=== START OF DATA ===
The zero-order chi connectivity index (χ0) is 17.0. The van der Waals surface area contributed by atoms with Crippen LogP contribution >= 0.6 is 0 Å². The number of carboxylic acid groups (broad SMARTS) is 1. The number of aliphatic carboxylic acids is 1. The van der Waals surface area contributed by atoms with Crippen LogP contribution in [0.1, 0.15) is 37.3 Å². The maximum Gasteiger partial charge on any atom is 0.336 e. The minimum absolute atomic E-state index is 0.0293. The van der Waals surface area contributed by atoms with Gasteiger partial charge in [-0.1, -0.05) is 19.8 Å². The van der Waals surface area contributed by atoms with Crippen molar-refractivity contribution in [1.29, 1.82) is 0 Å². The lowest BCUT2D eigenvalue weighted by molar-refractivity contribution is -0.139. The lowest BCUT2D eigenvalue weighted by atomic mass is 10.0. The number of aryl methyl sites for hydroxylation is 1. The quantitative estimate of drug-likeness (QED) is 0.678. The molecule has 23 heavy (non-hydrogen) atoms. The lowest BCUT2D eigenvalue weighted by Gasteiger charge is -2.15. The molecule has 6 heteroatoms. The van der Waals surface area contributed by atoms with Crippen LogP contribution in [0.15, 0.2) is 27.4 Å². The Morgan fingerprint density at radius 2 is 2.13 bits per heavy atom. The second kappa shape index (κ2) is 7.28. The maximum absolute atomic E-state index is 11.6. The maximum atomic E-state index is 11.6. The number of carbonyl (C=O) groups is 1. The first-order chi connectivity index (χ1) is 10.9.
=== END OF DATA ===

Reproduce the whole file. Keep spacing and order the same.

The zero-order chi connectivity index (χ0) is 17.0. The van der Waals surface area contributed by atoms with Crippen LogP contribution >= 0.6 is 0 Å². The number of carboxylic acid groups (broad SMARTS) is 1. The number of aliphatic carboxylic acids is 1. The van der Waals surface area contributed by atoms with Crippen LogP contribution in [0.1, 0.15) is 37.3 Å². The maximum Gasteiger partial charge on any atom is 0.336 e. The minimum absolute atomic E-state index is 0.0293. The van der Waals surface area contributed by atoms with Gasteiger partial charge in [-0.1, -0.05) is 19.8 Å². The van der Waals surface area contributed by atoms with Crippen molar-refractivity contribution in [1.29, 1.82) is 0 Å². The lowest BCUT2D eigenvalue weighted by molar-refractivity contribution is -0.139. The lowest BCUT2D eigenvalue weighted by atomic mass is 10.0. The number of aryl methyl sites for hydroxylation is 1. The quantitative estimate of drug-likeness (QED) is 0.678. The molecule has 23 heavy (non-hydrogen) atoms. The lowest BCUT2D eigenvalue weighted by Gasteiger charge is -2.15. The molecule has 6 heteroatoms. The van der Waals surface area contributed by atoms with Crippen LogP contribution in [0.15, 0.2) is 27.4 Å². The Morgan fingerprint density at radius 2 is 2.13 bits per heavy atom. The second kappa shape index (κ2) is 7.28. The maximum absolute atomic E-state index is 11.6. The maximum atomic E-state index is 11.6. The number of carbonyl (C=O) groups is 1. The first-order chi connectivity index (χ1) is 10.9.